Wednesday, November 8, 2023

Seeking, Serenity and a Super Bowl Ring: Lessons from AirPods, Jason Kelce and More

After three months, I found what I had been missing: my AirPods. I stopped looking for them about two weeks after I realized they were gone. I went through every last jacket, vest, sweatshirt and pair of pants I own. I reviewed the suspecting and unsuspecting places, but that small white jewel case was no where to be found. Given then I had already lost a) one charging case and b) a complete set, I decided as much as I wanted another pair, a third purchase was not meant to be. I figured if Aaron Rodgers was cool enough to wear the wired headset, so could I. Yes, the actual AirPods are much better, but I committed to move on and let it go. I did.

That is, until last Saturday when I found what went missing. I was dusting under a chair in my room and much to my chagrin, my eyes caught sight of my AirPods. They were alive and kicking. At that moment, my sister called and I told her what I recovered. "I love that feeling!" she said. I replied, "that which was lost has been found." No, this is not the story of the prodigal son but much like it, I think there is a valuable lesson in here, too. 

In the Matthew 7:7-9, Christ the Teacher imparts the following advice when it comes to prayer. Jesus says, 

Ask and it will be given to you; seek and you will find; knock and the door will be opened to you. For everyone who asks, receives; and the one who seeks, finds; and to the one who knocks, the door will be opened.

I will speak for myself, I have repeated those words over and over in my life—personally, prayerfully, professionally. I have made a great career of seeking—but not always finding. And still, I pray. I pray to St. Anthony; I bargain with him. I pray for wisdom. I pray for patience— especially with myself.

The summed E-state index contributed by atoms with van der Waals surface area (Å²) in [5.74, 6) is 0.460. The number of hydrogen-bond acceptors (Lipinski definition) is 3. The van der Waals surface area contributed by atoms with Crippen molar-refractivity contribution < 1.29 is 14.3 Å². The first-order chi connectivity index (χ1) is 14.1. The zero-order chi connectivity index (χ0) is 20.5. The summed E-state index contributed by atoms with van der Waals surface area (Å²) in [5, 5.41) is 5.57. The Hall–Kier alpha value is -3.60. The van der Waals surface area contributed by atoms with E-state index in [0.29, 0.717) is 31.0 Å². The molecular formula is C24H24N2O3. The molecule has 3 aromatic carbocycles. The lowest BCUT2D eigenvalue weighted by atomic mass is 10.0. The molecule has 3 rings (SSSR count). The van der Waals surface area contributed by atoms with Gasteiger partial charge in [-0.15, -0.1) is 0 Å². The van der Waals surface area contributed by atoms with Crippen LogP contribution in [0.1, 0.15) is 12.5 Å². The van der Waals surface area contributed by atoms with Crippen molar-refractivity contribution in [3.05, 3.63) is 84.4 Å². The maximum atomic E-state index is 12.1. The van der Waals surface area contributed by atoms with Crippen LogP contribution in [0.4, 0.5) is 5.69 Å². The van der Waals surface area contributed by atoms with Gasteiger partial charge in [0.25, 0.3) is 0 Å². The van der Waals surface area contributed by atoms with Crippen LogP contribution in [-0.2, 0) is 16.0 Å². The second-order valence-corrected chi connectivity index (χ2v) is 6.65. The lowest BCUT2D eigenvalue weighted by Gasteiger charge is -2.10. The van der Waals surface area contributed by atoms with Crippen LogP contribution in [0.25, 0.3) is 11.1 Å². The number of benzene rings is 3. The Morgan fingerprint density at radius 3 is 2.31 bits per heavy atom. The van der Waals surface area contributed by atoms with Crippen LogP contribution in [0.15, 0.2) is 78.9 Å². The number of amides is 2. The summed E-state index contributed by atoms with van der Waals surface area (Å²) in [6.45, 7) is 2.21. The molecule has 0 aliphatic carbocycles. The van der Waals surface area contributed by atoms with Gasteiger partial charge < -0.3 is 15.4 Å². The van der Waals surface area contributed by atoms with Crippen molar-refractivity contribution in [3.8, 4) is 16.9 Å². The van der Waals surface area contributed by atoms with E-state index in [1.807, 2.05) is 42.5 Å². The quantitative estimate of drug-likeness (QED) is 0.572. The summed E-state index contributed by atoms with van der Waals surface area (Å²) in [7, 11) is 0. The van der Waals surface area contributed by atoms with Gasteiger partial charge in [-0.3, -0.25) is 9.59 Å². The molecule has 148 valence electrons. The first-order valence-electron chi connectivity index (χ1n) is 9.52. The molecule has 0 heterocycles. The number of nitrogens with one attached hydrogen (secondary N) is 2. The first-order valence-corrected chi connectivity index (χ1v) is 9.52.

In Kelce, Amazon's popular documentary featuring the elder Kelce brother, Jason—I found a kindred spirit. I realized the Eagles center and I have something in common—he shares my plight of losing and looking.  Fast forward to the 10 minute mark, and you will see Jason looking for his Super Bowl LII ring.

He says, "If I were a Super Bowl ring, where would I be?  This is how I usually look. I start moving stuff....That didn't work right there."

His wife Kylie, looks as though she has seen this search more than once. She said, "He reads the defense very very well and calls protections very effectively. He'll go out there and see everything on a football field, but he cannot find his keys if they're in his pockets."

Jason takes the camera person into another room. He says, "
This is what it's supposed to be in. This is the box they give you so you're not doing this. It has the confetti from the game, but not the ring." He adds, "I did take it golfing...I think." 

Kylie asks, "
You checked your golf bag?"

The viewer is not privy to when, if or how Jason finds his ring. To me however, this scene embodies a lesson my spiritual director offered me long ago.

Turns out New Heights, Kelce's podcast reveals where/how Jason found his ring.

She asked me to call to mind:  What I do see. What do I notice? What is important that I pay attention to? How does that line of sight or vision help me do what matters to me—teach, love others, care for my friends, write well, etc.?

Then, she asked me what it would me to accept my limitations and shortcomings—my humanity. She said, "maybe it's okay for some things to be lost." She was both encouraging me to let things go, but she also suggested that I let things come to me. 
I see the story of my AirPods as a metaphor for that way of proceeding.

Life seems to be a very tender balance of seeking ...of finding and letting ourselves be found. We must ask ourselves, What can we let go of? What can we find? What can we replace? In what way can we replace it? I don't have the answer to these questions, because they are for each one of us to determine and to bring to prayer.

I shared this story entire story with my students. Several of them told me they had lost three, even five sets of AirPods. I showed that clip of Kelce to the mom's group at school. They  howled in laughter at Jason (the husband) seeking and not finding and Kylie (the wife) looking from afar. It struck very close to home. Therefore, let us remember to pray the words Matthew's Gospel and add our own....maybe the Serenity Prayer is a good place to start.

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